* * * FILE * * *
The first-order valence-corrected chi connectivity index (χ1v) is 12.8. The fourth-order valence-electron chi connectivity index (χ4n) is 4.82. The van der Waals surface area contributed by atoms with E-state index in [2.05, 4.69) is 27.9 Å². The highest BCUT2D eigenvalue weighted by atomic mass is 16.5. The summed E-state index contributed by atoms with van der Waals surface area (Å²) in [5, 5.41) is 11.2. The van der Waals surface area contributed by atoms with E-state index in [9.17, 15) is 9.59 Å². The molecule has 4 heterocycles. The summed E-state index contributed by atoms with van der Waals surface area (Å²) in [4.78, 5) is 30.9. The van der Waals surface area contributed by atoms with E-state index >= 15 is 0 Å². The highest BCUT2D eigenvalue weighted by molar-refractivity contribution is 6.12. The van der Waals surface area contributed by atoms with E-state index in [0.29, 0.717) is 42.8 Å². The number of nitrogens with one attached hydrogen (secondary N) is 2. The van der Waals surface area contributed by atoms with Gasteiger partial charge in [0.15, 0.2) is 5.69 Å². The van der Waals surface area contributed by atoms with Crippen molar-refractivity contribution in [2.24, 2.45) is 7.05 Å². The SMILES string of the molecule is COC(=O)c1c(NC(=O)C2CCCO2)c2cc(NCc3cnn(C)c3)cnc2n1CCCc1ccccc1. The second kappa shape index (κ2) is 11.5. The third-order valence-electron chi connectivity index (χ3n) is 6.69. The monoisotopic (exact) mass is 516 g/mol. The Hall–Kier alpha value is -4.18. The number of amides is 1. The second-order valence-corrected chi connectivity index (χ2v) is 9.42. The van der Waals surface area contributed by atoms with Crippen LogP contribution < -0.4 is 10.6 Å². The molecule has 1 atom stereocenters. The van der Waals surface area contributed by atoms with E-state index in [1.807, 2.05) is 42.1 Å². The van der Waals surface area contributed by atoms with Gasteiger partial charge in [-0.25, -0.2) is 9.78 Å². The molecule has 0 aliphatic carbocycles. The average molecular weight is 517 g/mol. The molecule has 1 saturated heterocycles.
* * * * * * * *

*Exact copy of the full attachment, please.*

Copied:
The first-order valence-corrected chi connectivity index (χ1v) is 12.8. The fourth-order valence-electron chi connectivity index (χ4n) is 4.82. The van der Waals surface area contributed by atoms with E-state index in [2.05, 4.69) is 27.9 Å². The highest BCUT2D eigenvalue weighted by atomic mass is 16.5. The summed E-state index contributed by atoms with van der Waals surface area (Å²) in [5, 5.41) is 11.2. The van der Waals surface area contributed by atoms with E-state index in [9.17, 15) is 9.59 Å². The molecule has 4 heterocycles. The summed E-state index contributed by atoms with van der Waals surface area (Å²) in [4.78, 5) is 30.9. The van der Waals surface area contributed by atoms with E-state index >= 15 is 0 Å². The highest BCUT2D eigenvalue weighted by molar-refractivity contribution is 6.12. The van der Waals surface area contributed by atoms with E-state index in [0.29, 0.717) is 42.8 Å². The number of nitrogens with one attached hydrogen (secondary N) is 2. The van der Waals surface area contributed by atoms with Gasteiger partial charge in [0.15, 0.2) is 5.69 Å². The van der Waals surface area contributed by atoms with Crippen molar-refractivity contribution in [2.24, 2.45) is 7.05 Å². The SMILES string of the molecule is COC(=O)c1c(NC(=O)C2CCCO2)c2cc(NCc3cnn(C)c3)cnc2n1CCCc1ccccc1. The second kappa shape index (κ2) is 11.5. The third-order valence-electron chi connectivity index (χ3n) is 6.69. The monoisotopic (exact) mass is 516 g/mol. The Hall–Kier alpha value is -4.18. The number of amides is 1. The second-order valence-corrected chi connectivity index (χ2v) is 9.42. The van der Waals surface area contributed by atoms with Crippen LogP contribution < -0.4 is 10.6 Å². The molecule has 1 atom stereocenters. The van der Waals surface area contributed by atoms with E-state index in [1.807, 2.05) is 42.1 Å². The van der Waals surface area contributed by atoms with Gasteiger partial charge in [-0.25, -0.2) is 9.78 Å². The molecule has 0 aliphatic carbocycles. The average molecular weight is 517 g/mol. The molecule has 1 saturated heterocycles.